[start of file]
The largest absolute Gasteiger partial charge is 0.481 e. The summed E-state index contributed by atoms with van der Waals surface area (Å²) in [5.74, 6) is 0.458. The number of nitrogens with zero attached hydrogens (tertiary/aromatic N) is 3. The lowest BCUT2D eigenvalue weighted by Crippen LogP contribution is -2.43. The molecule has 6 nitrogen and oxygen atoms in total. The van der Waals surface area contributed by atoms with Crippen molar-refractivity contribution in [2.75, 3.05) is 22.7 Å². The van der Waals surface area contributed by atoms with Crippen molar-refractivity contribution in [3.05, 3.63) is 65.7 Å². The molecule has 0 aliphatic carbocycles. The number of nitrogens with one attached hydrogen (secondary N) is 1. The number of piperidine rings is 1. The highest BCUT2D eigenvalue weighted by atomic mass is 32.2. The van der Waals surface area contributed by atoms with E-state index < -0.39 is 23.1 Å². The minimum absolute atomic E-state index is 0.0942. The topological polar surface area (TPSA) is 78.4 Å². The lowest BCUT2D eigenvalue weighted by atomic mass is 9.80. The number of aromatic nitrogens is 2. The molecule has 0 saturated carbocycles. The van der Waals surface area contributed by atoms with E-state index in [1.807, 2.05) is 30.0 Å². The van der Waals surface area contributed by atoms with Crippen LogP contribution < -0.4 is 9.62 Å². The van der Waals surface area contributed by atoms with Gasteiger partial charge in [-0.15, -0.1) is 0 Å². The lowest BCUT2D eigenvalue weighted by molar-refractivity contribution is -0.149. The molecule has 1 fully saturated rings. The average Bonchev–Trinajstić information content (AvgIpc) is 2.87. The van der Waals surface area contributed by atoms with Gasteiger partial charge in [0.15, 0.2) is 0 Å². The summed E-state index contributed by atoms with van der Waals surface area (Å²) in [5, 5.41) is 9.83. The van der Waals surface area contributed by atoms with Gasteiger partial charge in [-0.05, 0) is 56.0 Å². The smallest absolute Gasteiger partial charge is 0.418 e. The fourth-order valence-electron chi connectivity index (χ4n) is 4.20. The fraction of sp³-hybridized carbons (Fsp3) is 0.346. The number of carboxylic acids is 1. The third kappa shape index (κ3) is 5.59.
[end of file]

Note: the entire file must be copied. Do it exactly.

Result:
The largest absolute Gasteiger partial charge is 0.481 e. The summed E-state index contributed by atoms with van der Waals surface area (Å²) in [5.74, 6) is 0.458. The number of nitrogens with zero attached hydrogens (tertiary/aromatic N) is 3. The lowest BCUT2D eigenvalue weighted by Crippen LogP contribution is -2.43. The molecule has 6 nitrogen and oxygen atoms in total. The van der Waals surface area contributed by atoms with Crippen molar-refractivity contribution in [2.75, 3.05) is 22.7 Å². The van der Waals surface area contributed by atoms with Crippen molar-refractivity contribution in [3.05, 3.63) is 65.7 Å². The molecule has 0 aliphatic carbocycles. The number of nitrogens with one attached hydrogen (secondary N) is 1. The number of piperidine rings is 1. The highest BCUT2D eigenvalue weighted by atomic mass is 32.2. The van der Waals surface area contributed by atoms with E-state index < -0.39 is 23.1 Å². The minimum absolute atomic E-state index is 0.0942. The topological polar surface area (TPSA) is 78.4 Å². The lowest BCUT2D eigenvalue weighted by atomic mass is 9.80. The number of aromatic nitrogens is 2. The molecule has 0 saturated carbocycles. The van der Waals surface area contributed by atoms with E-state index in [1.807, 2.05) is 30.0 Å². The van der Waals surface area contributed by atoms with Crippen LogP contribution < -0.4 is 9.62 Å². The van der Waals surface area contributed by atoms with Gasteiger partial charge in [-0.15, -0.1) is 0 Å². The lowest BCUT2D eigenvalue weighted by molar-refractivity contribution is -0.149. The molecule has 1 fully saturated rings. The average Bonchev–Trinajstić information content (AvgIpc) is 2.87. The van der Waals surface area contributed by atoms with Gasteiger partial charge in [0.15, 0.2) is 0 Å². The summed E-state index contributed by atoms with van der Waals surface area (Å²) in [5, 5.41) is 9.83. The van der Waals surface area contributed by atoms with Gasteiger partial charge in [-0.05, 0) is 56.0 Å². The smallest absolute Gasteiger partial charge is 0.418 e. The fourth-order valence-electron chi connectivity index (χ4n) is 4.20. The fraction of sp³-hybridized carbons (Fsp3) is 0.346. The number of carboxylic acids is 1. The third kappa shape index (κ3) is 5.59.